UMKC Chancellor Mauli Agrawal told UNews that, barring a drastic shift in the course of the pandemic, classes will be held in person this fall, without social distancing. Agrawal also said the university would not require vaccinations for students to attend classes.
These statements come from a press conference held by Agrawal with UNews on Thursday. Along with repeated announcements of a soon-arriving return to the normalcy of campus past, Agrawal laid out plans for the future of the university post-COVID.
“A little caveat, if there’s no second pandemic,” Agrawal said about reopening. He reiterated that the university would remain in close touch with medical and public health officials, such as UMKC School of Medicine Dean Dr. Mary Anne Jackson, about next steps.
In addition to plans for in-person learning come fall, Agrawal discussed campus housing, reinstituting sports, the recently unveiled kangaroo statue, enrollment goals, campus finances and the university’s UMKC Forward initiative.
In the tentative plan Agrawal outlined for the fall, classes would return to a face-to-face format without social distancing. It is unclear whether masks will be required.
The start of the fall semester in August remains many months away, and Agrawal emphasized that many variables in the pandemic could change during that time.
While the plan is in place for a return to campus, Agrawal stated that the university was still holding on to a “back of your pocket” plan in case infection and vaccination rates did not meet expectations.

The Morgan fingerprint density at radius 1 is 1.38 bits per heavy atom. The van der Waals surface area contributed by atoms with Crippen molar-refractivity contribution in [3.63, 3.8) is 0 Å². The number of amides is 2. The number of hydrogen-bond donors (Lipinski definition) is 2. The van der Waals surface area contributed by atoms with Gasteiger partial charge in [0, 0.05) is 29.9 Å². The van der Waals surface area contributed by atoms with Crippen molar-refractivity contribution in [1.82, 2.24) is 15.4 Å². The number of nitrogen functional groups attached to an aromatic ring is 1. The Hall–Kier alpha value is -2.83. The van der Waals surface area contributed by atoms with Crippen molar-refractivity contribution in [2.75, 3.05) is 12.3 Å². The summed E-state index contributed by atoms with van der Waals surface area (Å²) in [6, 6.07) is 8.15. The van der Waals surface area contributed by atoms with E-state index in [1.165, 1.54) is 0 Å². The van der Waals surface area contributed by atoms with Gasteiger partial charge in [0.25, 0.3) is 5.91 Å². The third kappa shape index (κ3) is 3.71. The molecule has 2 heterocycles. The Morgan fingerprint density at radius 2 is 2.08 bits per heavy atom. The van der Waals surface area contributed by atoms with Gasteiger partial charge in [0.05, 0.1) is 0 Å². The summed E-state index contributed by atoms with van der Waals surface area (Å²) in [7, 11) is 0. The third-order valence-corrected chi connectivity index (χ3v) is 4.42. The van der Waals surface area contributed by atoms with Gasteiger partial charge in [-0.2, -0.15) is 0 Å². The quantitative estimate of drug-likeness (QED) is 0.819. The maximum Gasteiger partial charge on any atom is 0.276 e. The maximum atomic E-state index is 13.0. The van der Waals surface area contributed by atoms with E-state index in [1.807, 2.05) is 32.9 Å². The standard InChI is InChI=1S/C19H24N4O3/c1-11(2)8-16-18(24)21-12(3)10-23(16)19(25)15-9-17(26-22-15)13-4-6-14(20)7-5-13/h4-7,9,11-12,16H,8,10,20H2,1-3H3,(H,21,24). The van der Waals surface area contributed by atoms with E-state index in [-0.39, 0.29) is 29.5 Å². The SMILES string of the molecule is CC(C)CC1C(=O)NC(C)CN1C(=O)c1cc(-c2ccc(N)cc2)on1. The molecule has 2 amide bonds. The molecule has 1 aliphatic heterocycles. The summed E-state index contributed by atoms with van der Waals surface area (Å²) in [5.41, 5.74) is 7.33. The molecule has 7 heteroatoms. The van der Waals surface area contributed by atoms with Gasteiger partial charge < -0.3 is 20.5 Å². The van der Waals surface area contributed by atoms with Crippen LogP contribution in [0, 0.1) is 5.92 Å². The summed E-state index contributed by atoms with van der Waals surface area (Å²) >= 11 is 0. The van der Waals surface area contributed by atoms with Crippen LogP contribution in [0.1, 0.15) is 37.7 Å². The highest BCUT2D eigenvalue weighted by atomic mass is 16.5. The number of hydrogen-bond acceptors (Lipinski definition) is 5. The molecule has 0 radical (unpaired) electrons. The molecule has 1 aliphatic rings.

“We will be really vigilant,” Agrawal said. “We are not going to force this.”
The chancellor stated that vaccinations are not mandatory for students to return to campus, but he strongly encouraged all who were able to get their shots. He did note, however, that the university may consider making vaccinations mandatory for students who live in on-campus housing.
With a campus-wide vaccination drive and clinics held by the School of Pharmacy, Agrawal pointed to these efforts as proof that UMKC has made institutional efforts to vaccinate students.
While drastic change is expected for the fall semester, the current spring and summer sessions will continue with precautions and limitations as usual.
“For the rest of the semester, we are not going to change anything,” Agrawal said.
Limited resources and fundraising
With the pandemic severely impacting finances, UMKC does not have the funding to implement many of its more ambitious plans.
“The costs for us went up,” Agrawal said.
Contrary to the nationwide student sentiments that tuition should decrease to compensate for online-only education, Agrawal said that the cost of education only went up with the rise of Zoom classes.
Construction of campus housing and the refurbishment of some existing campus buildings has stopped due to a funding gap.
“It’s not like we have all these reserves that we can dip into and do anything [with],” Agrawal said.
In order to recover financially, the chancellor outlined a plan to raise funds for future efforts. In a capital campaign that would take place over the course of five to seven years, the university is hoping to raise funds in the hundreds of millions.
These millions would come from donations by people and institutions throughout Kansas City. The UMKC Foundation, the school’s independent fundraising arm, would oversee the campaign.
The chancellor stated that the university is considering plans to turn the empty lot of the demolished Oak Place Apartments into new student housing.
“Oak Place is an opportunity to build again,” Agrawal said.